Towards an Architecture for Knowledge Representation and Reasoning in Robotics

  • Shiqi Zhang
  • Mohan Sridharan
  • Michael Gelfond
  • Jeremy Wyatt
Part of the Lecture Notes in Computer Science book series (LNCS, volume 8755)


This paper describes an architecture that combines the complementary strengths of probabilistic graphical models and declarative programming to enable robots to represent and reason with qualitative and quantitative descriptions of uncertainty and domain knowledge. An action language is used for the architecture’s low-level (LL) and high-level (HL) system descriptions, and the HL definition of recorded history is expanded to allow prioritized defaults. For any given objective, tentative plans created in the HL using commonsense reasoning are implemented in the LL using probabilistic algorithms, and the corresponding observations are added to the HL history. Tight coupling between the levels helps automate the selection of relevant variables and the generation of policies in the LL for each HL action, and supports reasoning with violation of defaults, noisy observations and unreliable actions in complex domains. The architecture is evaluated in simulation and on robots moving objects in indoor domains.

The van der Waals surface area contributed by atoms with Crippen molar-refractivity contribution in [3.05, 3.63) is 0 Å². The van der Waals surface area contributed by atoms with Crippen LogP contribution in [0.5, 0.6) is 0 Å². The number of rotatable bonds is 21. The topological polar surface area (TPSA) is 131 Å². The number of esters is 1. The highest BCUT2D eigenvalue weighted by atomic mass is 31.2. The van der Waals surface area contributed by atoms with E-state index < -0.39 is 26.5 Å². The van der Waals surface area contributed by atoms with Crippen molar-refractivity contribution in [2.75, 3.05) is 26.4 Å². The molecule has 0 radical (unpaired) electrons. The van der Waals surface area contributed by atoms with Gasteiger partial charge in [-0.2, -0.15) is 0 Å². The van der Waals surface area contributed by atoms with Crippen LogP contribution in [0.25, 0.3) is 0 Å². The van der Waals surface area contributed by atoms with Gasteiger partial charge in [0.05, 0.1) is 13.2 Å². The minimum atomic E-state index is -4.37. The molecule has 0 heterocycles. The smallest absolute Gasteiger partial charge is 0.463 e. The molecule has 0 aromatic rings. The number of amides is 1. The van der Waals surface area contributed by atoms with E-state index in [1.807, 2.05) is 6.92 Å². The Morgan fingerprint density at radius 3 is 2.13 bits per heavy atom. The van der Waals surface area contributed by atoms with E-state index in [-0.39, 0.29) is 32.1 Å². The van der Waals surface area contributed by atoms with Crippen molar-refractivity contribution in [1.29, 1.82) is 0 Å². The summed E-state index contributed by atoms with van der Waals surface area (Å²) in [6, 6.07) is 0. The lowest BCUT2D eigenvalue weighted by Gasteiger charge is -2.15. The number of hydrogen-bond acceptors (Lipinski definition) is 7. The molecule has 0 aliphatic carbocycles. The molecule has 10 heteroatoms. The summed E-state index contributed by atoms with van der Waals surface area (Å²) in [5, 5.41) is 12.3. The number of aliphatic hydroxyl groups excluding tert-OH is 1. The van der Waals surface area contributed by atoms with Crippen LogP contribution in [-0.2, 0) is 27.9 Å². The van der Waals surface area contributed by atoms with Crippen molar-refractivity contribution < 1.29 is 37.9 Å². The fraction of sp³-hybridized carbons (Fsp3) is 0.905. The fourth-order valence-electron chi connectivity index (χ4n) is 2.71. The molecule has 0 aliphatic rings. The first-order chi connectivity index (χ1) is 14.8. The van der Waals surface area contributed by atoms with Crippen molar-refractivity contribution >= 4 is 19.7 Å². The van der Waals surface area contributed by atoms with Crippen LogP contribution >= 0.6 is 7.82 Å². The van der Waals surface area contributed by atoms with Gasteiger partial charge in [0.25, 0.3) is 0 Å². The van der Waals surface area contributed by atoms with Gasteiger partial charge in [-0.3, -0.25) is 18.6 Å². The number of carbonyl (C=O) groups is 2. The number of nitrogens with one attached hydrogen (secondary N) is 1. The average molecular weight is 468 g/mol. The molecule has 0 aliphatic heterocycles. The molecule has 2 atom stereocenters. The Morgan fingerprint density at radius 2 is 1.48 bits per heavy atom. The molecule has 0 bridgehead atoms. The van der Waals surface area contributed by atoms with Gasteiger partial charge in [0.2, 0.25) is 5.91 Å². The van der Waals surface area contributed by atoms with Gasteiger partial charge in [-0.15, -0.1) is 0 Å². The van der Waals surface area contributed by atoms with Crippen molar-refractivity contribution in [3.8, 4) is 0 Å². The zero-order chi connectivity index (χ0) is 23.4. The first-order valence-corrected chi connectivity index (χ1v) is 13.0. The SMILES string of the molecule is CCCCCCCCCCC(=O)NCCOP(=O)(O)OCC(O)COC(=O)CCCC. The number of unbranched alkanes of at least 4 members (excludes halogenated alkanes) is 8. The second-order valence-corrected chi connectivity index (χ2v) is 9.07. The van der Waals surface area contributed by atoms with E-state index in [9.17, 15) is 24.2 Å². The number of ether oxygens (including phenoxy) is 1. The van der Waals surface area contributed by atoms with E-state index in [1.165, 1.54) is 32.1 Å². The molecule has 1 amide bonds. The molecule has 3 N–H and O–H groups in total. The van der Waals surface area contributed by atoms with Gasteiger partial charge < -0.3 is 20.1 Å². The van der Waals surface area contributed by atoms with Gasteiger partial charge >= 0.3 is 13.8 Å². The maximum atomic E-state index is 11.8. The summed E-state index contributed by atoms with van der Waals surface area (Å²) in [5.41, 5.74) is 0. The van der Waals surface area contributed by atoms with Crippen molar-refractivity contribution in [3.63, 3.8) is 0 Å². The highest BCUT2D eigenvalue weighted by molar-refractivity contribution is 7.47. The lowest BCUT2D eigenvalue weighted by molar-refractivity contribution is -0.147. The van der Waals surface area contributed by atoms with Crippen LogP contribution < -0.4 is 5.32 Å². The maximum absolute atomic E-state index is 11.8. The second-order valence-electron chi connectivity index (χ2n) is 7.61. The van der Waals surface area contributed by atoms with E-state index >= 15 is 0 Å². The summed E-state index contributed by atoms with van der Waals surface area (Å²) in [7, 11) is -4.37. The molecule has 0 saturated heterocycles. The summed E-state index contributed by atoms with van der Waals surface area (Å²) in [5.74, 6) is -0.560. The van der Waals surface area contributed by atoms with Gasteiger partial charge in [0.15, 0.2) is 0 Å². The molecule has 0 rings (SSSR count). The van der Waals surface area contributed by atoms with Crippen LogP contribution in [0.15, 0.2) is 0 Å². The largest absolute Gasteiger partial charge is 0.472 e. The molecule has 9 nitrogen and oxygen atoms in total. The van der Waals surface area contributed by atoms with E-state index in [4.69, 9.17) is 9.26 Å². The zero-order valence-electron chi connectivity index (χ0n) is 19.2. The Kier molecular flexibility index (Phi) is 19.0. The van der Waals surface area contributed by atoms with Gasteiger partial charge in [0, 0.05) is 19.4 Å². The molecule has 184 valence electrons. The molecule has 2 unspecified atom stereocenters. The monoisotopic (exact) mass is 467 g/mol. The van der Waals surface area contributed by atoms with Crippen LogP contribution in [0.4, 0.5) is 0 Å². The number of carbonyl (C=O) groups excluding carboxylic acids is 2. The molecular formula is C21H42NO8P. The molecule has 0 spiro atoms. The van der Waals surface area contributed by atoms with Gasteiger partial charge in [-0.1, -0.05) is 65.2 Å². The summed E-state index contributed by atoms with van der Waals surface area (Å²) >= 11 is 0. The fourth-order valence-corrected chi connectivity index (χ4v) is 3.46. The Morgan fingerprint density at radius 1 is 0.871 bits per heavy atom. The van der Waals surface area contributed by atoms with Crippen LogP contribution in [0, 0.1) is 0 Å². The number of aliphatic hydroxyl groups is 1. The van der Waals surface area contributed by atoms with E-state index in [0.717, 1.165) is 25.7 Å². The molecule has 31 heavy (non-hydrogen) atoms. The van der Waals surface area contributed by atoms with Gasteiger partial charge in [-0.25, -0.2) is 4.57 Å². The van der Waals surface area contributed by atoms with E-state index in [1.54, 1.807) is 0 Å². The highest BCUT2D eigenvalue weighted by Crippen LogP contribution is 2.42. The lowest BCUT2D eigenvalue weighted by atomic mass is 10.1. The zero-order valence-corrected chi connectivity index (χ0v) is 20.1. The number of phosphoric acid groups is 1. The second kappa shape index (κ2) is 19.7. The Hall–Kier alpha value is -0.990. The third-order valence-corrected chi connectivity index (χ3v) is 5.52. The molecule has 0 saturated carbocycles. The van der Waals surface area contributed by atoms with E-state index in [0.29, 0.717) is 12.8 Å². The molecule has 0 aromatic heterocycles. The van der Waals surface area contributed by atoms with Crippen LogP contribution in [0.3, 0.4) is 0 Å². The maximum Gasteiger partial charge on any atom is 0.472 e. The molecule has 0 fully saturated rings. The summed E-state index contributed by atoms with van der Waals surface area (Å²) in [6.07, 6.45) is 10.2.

Knowledge Representation Belief State Partially Observable Markov Decision Process Initial Belief Probabilistic Graphical Model 
These keywords were added by machine and not by the authors. This process is experimental and the keywords may be updated as the learning algorithm improves.


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Copyright information

© Springer International Publishing Switzerland 2014

Authors and Affiliations

  • Shiqi Zhang
    • 1
  • Mohan Sridharan
    • 2
  • Michael Gelfond
    • 3
  • Jeremy Wyatt
    • 4
  1. 1.Department of Computer ScienceThe University of Texas at AustinUSA
  2. 2.Department of Electrical and Computer EngineeringThe University of AucklandNZ
  3. 3.Department of Computer ScienceTexas Tech UniversityUSA
  4. 4.School of Computer ScienceUniversity of BirminghamUK

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